March 10, 2017

It Still Takes a Village

It’s interesting how humans act and react to each other and situations.  We can be so fickle.  We can get our feeling hurt over seemingly little things.  One minute we can be friends with someone, and the next we can be angry at something said to us or about us.

In my line of work, the Type-A personality is most common; and it’s needed.  I deal with bad people and have to be an authority figure, strong and decisive, almost all the time.  There are opportunities that present themselves to show empathy for a situation my “customers” get themselves into.  (Just the other night, for example, one of them came and explained the death of his son to me.  With tears in his eyes, this guy told me about how he felt responsible for a car accident that injured and ultimately took the life of his 13 year old boy.)  But most of the time, I have to direct and order these “customers” to do particular things to keep the facility running smoothly and on schedule.

And the rest of the people I work with have to lead in the same way, causing the potential for more conflicts among ourselves.  All these strong willed, opinionated, Type-A people, working in close quarters for 12+ hours at a time, will and does cause drama.  One minute everyone is getting along, and in seconds all hell can break loose.  One person may perceive another is not working or is not doing a particular task well.  Other times, someone thinks something is being done completely wrong or in an inefficient way.  Or someone says something about one person that is then spread to others, and then feelings are hurt and defense mechanisms come up.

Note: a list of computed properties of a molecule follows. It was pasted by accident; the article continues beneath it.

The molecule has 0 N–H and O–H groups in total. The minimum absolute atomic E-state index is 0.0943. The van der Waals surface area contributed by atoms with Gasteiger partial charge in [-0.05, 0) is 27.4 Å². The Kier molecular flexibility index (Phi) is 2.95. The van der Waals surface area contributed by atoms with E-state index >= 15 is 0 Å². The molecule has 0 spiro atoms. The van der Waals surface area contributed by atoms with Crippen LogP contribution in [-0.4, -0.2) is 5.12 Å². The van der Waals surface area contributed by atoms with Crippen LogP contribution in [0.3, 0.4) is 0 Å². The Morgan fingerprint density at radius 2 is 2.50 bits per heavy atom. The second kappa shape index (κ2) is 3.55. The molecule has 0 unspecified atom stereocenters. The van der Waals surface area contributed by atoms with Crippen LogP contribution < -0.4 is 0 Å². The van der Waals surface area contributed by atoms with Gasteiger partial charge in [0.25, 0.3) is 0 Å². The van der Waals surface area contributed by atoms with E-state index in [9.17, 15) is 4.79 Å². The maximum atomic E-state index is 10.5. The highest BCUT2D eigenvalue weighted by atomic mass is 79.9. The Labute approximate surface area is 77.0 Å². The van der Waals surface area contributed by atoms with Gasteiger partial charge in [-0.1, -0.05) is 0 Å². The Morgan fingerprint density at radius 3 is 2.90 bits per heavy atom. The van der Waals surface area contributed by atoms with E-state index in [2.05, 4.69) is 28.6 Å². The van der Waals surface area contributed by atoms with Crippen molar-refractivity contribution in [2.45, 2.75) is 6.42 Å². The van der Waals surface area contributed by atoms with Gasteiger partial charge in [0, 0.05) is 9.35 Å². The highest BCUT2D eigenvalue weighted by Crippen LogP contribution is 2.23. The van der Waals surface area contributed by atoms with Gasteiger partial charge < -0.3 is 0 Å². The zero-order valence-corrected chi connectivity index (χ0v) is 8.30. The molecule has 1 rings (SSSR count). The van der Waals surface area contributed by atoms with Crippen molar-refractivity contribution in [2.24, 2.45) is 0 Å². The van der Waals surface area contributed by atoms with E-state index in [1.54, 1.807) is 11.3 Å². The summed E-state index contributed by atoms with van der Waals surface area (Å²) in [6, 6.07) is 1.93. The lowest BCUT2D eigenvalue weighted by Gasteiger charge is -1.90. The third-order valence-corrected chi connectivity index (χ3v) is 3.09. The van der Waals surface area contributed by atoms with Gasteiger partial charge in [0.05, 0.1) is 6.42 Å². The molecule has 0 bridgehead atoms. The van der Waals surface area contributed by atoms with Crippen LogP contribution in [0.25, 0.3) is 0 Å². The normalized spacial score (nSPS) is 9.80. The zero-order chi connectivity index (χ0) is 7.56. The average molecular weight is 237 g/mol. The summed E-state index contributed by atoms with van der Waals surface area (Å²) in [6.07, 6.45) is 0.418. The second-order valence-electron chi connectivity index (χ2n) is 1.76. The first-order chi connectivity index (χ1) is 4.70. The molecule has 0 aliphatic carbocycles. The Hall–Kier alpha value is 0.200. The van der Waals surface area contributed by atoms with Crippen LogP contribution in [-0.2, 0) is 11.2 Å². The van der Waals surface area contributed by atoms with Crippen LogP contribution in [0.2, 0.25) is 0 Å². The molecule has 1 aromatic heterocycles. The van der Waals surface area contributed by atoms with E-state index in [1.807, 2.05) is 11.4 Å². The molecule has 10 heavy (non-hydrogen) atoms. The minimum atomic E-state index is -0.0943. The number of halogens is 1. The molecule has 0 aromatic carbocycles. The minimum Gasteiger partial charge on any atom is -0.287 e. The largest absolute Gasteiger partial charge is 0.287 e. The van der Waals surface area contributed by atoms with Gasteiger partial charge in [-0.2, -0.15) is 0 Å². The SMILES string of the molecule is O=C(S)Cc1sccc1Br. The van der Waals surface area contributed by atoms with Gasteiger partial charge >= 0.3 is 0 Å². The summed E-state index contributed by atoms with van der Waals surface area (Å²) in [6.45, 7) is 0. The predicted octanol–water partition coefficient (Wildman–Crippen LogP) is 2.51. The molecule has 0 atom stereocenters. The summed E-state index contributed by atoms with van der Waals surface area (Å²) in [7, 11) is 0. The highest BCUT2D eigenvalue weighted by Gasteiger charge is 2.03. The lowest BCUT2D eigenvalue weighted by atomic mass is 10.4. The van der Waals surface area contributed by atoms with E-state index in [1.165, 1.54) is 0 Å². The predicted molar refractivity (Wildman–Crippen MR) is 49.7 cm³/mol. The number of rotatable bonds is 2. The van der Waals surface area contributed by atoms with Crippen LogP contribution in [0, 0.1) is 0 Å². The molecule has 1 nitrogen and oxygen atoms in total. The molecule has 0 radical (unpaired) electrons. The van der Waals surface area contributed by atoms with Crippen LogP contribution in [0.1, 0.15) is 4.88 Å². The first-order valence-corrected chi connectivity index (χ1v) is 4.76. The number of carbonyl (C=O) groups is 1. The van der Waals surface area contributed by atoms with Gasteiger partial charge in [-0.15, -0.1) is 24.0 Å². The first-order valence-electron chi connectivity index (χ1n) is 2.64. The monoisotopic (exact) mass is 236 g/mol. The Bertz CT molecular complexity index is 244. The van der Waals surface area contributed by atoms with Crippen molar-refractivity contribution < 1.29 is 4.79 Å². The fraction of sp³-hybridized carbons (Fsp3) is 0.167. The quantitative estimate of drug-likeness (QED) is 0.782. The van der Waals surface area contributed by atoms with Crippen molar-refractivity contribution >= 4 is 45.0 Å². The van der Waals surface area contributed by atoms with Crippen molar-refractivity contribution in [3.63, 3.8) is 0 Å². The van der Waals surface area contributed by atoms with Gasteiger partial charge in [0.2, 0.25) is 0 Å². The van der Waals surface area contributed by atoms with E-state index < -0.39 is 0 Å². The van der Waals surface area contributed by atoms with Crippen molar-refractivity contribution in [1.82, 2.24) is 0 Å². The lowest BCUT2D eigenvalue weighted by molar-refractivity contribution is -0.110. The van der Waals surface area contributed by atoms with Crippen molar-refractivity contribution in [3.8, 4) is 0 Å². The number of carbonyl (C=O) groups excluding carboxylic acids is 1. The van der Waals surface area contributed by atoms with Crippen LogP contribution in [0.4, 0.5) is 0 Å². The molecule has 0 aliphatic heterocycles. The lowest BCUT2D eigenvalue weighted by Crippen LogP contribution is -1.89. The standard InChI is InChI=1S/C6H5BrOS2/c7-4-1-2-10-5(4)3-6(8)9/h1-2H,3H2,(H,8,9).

Now, being in my forties and having managed upwards of 75 employees, I can take a step back and use the conflicts as learning experiences.  I also try and point coworkers to the same mindset.  Don’t get me wrong, I can be overly sensitive and worried about what another person says about me or to me.  But, I don’t want to be that way.  I want to feel secure in who I am and what I do, and to be able to learn from people and situations that typically make me insecure.

It’s about making the best of a situation.  Whether it’s a bad situation to learn from or a misunderstanding to straighten out, it’s important for all involved to stay sane and to take the opportunity to grow and learn and change when needed.  If we get to full of ourselves, we lose.  If we get too judgmental of others, we lose.  If we aren’t honest with others and ourselves, we lose.  It’s important to remember, we are all imperfect creatures.  We all have something to learn from each other.  Just because we are no longer children, it doesn’t mean it no longer "takes a village."

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